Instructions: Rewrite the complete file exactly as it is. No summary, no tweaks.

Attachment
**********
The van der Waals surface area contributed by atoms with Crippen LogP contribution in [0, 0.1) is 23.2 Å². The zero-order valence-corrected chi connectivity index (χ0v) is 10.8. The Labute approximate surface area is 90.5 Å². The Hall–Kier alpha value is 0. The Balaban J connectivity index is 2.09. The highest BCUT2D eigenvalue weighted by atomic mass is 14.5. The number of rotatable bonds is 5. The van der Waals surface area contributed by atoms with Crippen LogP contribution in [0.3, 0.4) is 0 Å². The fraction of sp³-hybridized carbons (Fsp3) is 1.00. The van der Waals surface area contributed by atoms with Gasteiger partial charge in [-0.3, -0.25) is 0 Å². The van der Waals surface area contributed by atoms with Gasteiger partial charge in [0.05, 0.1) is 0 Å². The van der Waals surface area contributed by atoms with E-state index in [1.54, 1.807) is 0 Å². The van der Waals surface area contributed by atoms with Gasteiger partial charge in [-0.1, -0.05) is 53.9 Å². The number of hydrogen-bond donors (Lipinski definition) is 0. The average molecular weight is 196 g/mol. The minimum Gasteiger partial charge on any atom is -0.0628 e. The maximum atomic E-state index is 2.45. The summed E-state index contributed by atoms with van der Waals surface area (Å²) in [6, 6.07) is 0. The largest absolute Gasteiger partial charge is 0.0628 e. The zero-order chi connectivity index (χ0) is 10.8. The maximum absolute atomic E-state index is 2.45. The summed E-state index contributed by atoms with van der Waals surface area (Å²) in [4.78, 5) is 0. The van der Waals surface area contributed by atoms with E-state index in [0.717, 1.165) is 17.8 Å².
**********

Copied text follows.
The van der Waals surface area contributed by atoms with Crippen LogP contribution in [0, 0.1) is 23.2 Å². The zero-order valence-corrected chi connectivity index (χ0v) is 10.8. The Labute approximate surface area is 90.5 Å². The Hall–Kier alpha value is 0. The Balaban J connectivity index is 2.09. The highest BCUT2D eigenvalue weighted by atomic mass is 14.5. The number of rotatable bonds is 5. The van der Waals surface area contributed by atoms with Crippen LogP contribution in [0.3, 0.4) is 0 Å². The fraction of sp³-hybridized carbons (Fsp3) is 1.00. The van der Waals surface area contributed by atoms with Gasteiger partial charge in [-0.3, -0.25) is 0 Å². The van der Waals surface area contributed by atoms with Gasteiger partial charge in [0.05, 0.1) is 0 Å². The van der Waals surface area contributed by atoms with E-state index in [1.54, 1.807) is 0 Å². The van der Waals surface area contributed by atoms with Gasteiger partial charge in [-0.1, -0.05) is 53.9 Å². The number of hydrogen-bond donors (Lipinski definition) is 0. The average molecular weight is 196 g/mol. The minimum Gasteiger partial charge on any atom is -0.0628 e. The maximum atomic E-state index is 2.45. The summed E-state index contributed by atoms with van der Waals surface area (Å²) in [6, 6.07) is 0. The largest absolute Gasteiger partial charge is 0.0628 e. The zero-order chi connectivity index (χ0) is 10.8. The maximum absolute atomic E-state index is 2.45. The summed E-state index contributed by atoms with van der Waals surface area (Å²) in [4.78, 5) is 0. The van der Waals surface area contributed by atoms with E-state index in [0.717, 1.165) is 17.8 Å².